The present analyses have uncovered an endogenous reactivation signal that is generated at the end of a state of readiness, particularly when the trial is extended. These signals reflected the shift from an active to an inactive task state. The most striking aspect of the reactivation signal was its widespread distribution, with components in frontal, parietal and occipital cortex. Task-relevant areas may maintain a linkage that allows them to be modulated as a whole.
As imaging techniques improve in spatial and temporal resolution, the observed complexity of the brain's response to a cognitive task will no doubt increase. This complexity was revealed in the variety of time-courses that were observed in the present analyses: transient activations, transient activations coupled with reactivations and signal decreases followed by delayed activations. Other types of time-courses not discussed in the present report, including decreases and biphasic responses, were also observed. This variety emphasizes the need for analytic techniques that do not make assumptions about the shape of the hemodynamic response (Josephs et al., 1997; Shulman et al., 1999; Corbetta et al., 2000; Ollinger et al., 2001a,b). In the current work, both the models for estimating time-courses and the statistical techniques for assigning significance to those time-courses, made no shape assumptions.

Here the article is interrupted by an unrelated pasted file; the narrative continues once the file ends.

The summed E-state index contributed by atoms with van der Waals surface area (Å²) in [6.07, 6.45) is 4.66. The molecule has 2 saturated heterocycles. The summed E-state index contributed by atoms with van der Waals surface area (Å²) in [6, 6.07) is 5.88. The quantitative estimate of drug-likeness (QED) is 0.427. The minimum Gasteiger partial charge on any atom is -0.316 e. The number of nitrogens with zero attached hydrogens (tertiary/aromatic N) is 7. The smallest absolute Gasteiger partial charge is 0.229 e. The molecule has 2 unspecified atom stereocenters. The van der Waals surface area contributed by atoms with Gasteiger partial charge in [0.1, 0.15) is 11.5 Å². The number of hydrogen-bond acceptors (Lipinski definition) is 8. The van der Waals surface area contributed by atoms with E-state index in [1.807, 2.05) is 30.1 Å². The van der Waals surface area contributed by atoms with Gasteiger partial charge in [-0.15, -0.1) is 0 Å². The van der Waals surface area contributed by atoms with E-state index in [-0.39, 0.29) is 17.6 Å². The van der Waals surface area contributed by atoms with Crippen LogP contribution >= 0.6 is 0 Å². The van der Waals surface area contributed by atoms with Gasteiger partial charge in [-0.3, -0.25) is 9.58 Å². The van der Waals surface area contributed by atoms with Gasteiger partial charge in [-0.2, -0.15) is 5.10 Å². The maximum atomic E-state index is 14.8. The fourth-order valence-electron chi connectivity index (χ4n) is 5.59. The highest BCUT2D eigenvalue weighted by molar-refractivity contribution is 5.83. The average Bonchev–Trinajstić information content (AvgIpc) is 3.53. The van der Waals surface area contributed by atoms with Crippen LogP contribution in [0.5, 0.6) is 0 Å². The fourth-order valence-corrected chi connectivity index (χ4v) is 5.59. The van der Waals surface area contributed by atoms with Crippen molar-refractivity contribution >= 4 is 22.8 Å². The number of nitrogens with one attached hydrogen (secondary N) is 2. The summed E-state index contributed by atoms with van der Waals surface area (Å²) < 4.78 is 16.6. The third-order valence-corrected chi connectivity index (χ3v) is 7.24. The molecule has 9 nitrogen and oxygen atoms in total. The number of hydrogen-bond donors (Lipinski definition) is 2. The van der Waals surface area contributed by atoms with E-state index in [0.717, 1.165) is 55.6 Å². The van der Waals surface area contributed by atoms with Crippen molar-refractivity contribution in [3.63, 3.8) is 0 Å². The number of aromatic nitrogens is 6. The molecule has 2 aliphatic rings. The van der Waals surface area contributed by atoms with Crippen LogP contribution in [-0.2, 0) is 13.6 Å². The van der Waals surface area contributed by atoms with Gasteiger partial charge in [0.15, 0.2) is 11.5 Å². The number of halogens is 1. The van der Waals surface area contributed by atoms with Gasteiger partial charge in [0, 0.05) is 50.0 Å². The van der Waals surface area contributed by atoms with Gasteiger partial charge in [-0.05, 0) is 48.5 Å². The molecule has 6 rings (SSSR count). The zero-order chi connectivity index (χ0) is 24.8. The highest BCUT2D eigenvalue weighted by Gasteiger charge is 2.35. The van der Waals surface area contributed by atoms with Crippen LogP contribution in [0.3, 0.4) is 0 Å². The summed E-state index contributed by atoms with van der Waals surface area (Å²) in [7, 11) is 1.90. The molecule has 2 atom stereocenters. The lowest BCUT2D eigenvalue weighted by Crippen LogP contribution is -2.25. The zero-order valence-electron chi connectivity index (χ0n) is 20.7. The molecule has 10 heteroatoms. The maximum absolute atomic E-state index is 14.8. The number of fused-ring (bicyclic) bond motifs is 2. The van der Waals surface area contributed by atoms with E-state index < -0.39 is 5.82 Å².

|Reactivation regions||Delayed activation reegions|
|L IPs||−35||−55||44||6.1||R SMg||59||−41||28||6.5|
|R IPs||33||−59||50||6.5||R STg||53||−47||18||7.1|
|R MT+||41||−65||−6||6.2||L ant insula||−35||13||2||5.5|
|L MT+||−43||−63||−8||6||R ant lnsula||37||17||2||5.9|
|R lat occ||33||−83||−4||6.3||33||21||8||5.5|
|R lat PrCs||43||−3||42||6.9|
|Reactivation regions||Delayed activation reegions|
|L IPs||−35||−55||44||6.1||R SMg||59||−41||28||6.5|
|R IPs||33||−59||50||6.5||R STg||53||−47||18||7.1|
|R MT+||41||−65||−6||6.2||L ant insula||−35||13||2||5.5|
|L MT+||−43||−63||−8||6||R ant lnsula||37||17||2||5.9|
|R lat occ||33||−83||−4||6.3||33||21||8||5.5|
|R lat PrCs||43||−3||42||6.9|
This work was supported by NIH grants EY12148 and EY00379. We thank John Ollinger, Tom Conturo, Erbil Akbudak, Abraham Snyder and Fran Miezin for software and hardware development.